Mapping an Arab Ecosystem (or two)

Panel Description

(via the MIT Center for Civic Media)

This session looks beyond platforms to explore the concept of media ecosystems. How do we understand, map, visualize, and ultimately shape the flow of texts across an increasingly diverse and complex media ecosystem? What are the relationships between professional and citizen, participatory and broadcast media? How do we understand what people are encountering, both in terms of supply (tools like Media Cloud that examine what’s published) and demand (tracking/logging efforts that look at individual or group consumption?

Slides

http://www.scribd.com/embeds/76380144/content?start_page=1&view_mode=slideshow&access_key=key-1dq3y6k6jefszy0xrwr1&secret_password=gnw26lpey4wpax51psl(function() { var scribd = document.createElement(“script”); scribd.type = “text/javascript”; scribd.async = true; scribd.src = “http://www.scribd.com/javascripts/embed_code/inject.js”; var s = document.getElementsByTagName(“script”)0; s.parentNode.insertBefore(scribd, s); })();

Coverage

The Revolutions Were Tweeted

Link

http://ijoc.org/ojs/index.php/ijoc/article/view/1246

Abstract

This article details the networked production and dissemination of news on Twitter during snapshots of the 2011 Tunisian and Egyptian Revolutions as seen through information flows—sets of near-duplicate tweets—across activists, bloggers, journalists, mainstream media outlets, and other engaged participants. We differentiate between these user types and analyze patterns of sourcing and routing information among them. We describe the symbiotic relationship between media outlets and individuals and the distinct roles particular user types appear to play. Using this analysis, we discuss how Twitter plays a key role in amplifying and spreading timely information across the globe.

Tweens’ Conceptions of Privacy Online

Slides

http://www.scribd.com/embeds/76381029/content?start_page=1&view_mode=slideshow&access_key=key-1zyn3ttgsosjxw5iopra&secret_password=8hfrnwaaolrnv68bbdw(function() { var scribd = document.createElement(“script”); scribd.type = “text/javascript”; scribd.async = true; scribd.src = “http://www.scribd.com/javascripts/embed_code/inject.js”; var s = document.getElementsByTagName(“script”)0; s.parentNode.insertBefore(scribd, s); })();

Moby Dick Project

Participated in the Knight Foundation-funded Moby Dick Project workshop on July 29, 2011 at Stanford’s d.school, where we used design thinking to develop ideas and interface mockups for re-inventing the way people consume news.

My group focused on the problem of background context for news stories. Our solution was an app or web interface for reading articles which incorporated a timeline of articles on the topic displayed as an interactive graph of news volume over time, and the ability to search for related articles by a keyword referring to either a related topic or an alternate perspective on the story. Below the graph, headlines of the most-read articles, fitting within the window of time the user is browsing and categorized by your selected keywords, are listed. Navigation history would be stored in scrollable panes so that users could browse laterally or dive deeply and the return to the original article. [A video of my presentation of our interface is below.]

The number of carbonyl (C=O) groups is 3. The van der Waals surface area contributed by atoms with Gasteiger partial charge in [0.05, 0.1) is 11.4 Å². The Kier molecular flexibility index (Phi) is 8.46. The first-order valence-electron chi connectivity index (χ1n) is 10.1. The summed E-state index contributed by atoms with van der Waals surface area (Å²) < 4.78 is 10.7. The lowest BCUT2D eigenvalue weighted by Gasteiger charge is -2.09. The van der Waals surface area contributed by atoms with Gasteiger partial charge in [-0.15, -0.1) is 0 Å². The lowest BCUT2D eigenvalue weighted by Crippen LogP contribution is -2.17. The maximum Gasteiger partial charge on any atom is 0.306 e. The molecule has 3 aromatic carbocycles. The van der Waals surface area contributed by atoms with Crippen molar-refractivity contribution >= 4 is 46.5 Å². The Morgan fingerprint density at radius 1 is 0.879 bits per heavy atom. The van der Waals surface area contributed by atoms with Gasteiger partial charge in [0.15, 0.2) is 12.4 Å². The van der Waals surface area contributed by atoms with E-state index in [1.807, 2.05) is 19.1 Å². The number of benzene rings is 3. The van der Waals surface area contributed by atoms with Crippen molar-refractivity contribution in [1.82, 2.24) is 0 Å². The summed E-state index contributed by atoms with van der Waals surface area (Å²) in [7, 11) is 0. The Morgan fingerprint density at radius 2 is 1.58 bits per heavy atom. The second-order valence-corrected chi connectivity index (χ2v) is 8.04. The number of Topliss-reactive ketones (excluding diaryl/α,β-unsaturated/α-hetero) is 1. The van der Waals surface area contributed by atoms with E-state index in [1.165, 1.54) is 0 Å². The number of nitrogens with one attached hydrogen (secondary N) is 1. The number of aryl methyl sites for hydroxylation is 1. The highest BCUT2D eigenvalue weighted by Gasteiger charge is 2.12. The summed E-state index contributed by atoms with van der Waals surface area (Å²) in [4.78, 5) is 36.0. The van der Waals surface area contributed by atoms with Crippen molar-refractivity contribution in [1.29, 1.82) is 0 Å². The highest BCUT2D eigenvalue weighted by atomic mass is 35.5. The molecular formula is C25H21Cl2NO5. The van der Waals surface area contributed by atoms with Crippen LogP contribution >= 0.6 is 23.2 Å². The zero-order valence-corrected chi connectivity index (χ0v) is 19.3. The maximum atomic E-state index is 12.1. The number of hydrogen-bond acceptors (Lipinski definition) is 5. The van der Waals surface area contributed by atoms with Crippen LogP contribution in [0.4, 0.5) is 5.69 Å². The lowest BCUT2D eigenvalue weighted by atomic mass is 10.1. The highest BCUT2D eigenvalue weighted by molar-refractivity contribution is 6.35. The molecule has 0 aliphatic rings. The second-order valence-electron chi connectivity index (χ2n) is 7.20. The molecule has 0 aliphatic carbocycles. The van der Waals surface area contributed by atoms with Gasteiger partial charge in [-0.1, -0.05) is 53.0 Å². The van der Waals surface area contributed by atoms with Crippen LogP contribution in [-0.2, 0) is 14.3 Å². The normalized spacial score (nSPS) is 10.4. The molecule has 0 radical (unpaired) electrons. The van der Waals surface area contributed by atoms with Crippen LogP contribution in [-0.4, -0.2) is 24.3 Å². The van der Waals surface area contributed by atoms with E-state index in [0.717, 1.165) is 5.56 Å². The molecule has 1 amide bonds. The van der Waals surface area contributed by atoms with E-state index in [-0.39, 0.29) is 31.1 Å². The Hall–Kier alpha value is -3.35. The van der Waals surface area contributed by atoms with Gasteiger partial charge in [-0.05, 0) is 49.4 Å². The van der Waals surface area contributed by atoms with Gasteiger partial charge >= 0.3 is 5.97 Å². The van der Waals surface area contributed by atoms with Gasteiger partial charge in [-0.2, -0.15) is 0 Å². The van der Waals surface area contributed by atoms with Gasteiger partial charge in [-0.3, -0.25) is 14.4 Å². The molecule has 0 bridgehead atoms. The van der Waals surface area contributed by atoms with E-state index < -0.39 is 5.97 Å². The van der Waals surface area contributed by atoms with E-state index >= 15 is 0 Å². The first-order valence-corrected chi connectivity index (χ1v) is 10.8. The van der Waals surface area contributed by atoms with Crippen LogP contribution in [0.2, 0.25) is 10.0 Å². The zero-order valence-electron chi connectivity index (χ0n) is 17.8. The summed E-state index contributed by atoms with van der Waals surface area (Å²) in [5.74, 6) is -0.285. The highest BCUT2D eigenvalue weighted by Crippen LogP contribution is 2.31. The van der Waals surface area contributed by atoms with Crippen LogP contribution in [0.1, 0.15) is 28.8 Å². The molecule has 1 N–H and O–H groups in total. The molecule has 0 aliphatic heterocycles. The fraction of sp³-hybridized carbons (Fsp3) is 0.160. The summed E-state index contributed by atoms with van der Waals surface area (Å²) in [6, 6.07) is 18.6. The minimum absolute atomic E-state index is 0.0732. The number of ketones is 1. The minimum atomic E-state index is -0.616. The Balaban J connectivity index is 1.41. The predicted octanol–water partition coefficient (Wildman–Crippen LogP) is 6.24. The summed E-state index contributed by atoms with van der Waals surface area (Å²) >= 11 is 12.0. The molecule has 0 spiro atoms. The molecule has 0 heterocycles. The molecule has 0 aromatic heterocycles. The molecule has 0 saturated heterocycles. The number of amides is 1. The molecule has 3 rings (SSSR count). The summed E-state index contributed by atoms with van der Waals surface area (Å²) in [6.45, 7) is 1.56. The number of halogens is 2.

Group Presentation Video

Interface Mockup

6

Original Call for Participation

Why Are We Still Consuming News Like It’s 1899?

Cultivating Ethical Thinking among Digital Youth

Workshop Description

This interactive workshop focuses on digital citizenship by focusing on the ethical dimensions of young people’s participation in new media environments, such as blogs, multiplayer games, and social networks like Facebook. Katie Davis and Erhardt Graeff, both researchers on the GoodPlay Project at Harvard’s Project Zero, will share relevant research findings; provide an overview of a digital ethics casebook developed for use in schools and other learning environments; and engage participants in a curricular activity aimed at cultivating ethical thinking among youth.

The GoodPlay Project

Research Assistant on a MacArthur Foundation-funded project studying the ethical character of tween’s activities in the new digital media, December 2009 – March 2012.

Website

The GoodPlay Project at Project Zero

Details of Work

  • Managed research study approval with local public school district administration
  • Administered pre-interview surveys to tweens in three different public school districts, two online and one on paper
  • Developed and implemented SurveyMonkey filter for selecting survey participants for interviews based on reported internet and cell phone use, balanced sample for gender and race/ethnicity
  • Coordinated interviews with 43 tweens at their schools, two per participant
  • Personally conducted interviews with 16 tweens, or 32 total interviews
  • Coded half the interviews for instances relevant to the online ethical faultlines of “participation”, “credibility”, and “authorship/ownership”
  • Wrote four coding memos dealing with aspects of cyberbullying
  • Developed original research paper on cyberbullying, using ethical dilemmas posed in the interviews

Related Publications and Presentations